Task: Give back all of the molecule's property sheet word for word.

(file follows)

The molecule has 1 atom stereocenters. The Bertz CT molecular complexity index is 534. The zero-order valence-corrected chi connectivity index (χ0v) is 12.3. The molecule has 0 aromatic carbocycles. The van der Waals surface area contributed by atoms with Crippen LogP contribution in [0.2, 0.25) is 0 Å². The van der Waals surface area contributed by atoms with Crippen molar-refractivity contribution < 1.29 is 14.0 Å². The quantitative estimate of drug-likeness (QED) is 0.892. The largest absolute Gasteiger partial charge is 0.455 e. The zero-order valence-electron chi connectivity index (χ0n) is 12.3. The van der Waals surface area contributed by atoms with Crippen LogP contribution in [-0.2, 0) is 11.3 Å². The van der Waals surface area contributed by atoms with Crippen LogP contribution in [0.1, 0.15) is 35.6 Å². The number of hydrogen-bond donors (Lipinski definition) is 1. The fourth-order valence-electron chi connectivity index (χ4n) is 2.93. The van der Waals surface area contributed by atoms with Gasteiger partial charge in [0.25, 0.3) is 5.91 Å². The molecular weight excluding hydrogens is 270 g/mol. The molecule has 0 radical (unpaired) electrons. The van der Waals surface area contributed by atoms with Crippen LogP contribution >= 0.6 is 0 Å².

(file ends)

The molecule has 1 atom stereocenters. The Bertz CT molecular complexity index is 534. The zero-order valence-corrected chi connectivity index (χ0v) is 12.3. The molecule has 0 aromatic carbocycles. The van der Waals surface area contributed by atoms with Crippen LogP contribution in [0.2, 0.25) is 0 Å². The van der Waals surface area contributed by atoms with Crippen molar-refractivity contribution < 1.29 is 14.0 Å². The quantitative estimate of drug-likeness (QED) is 0.892. The largest absolute Gasteiger partial charge is 0.455 e. The zero-order valence-electron chi connectivity index (χ0n) is 12.3. The van der Waals surface area contributed by atoms with Crippen LogP contribution in [-0.2, 0) is 11.3 Å². The van der Waals surface area contributed by atoms with Crippen LogP contribution in [0.1, 0.15) is 35.6 Å². The number of hydrogen-bond donors (Lipinski definition) is 1. The fourth-order valence-electron chi connectivity index (χ4n) is 2.93. The van der Waals surface area contributed by atoms with Gasteiger partial charge in [0.25, 0.3) is 5.91 Å². The molecular weight excluding hydrogens is 270 g/mol. The molecule has 0 radical (unpaired) electrons. The van der Waals surface area contributed by atoms with Crippen LogP contribution >= 0.6 is 0 Å².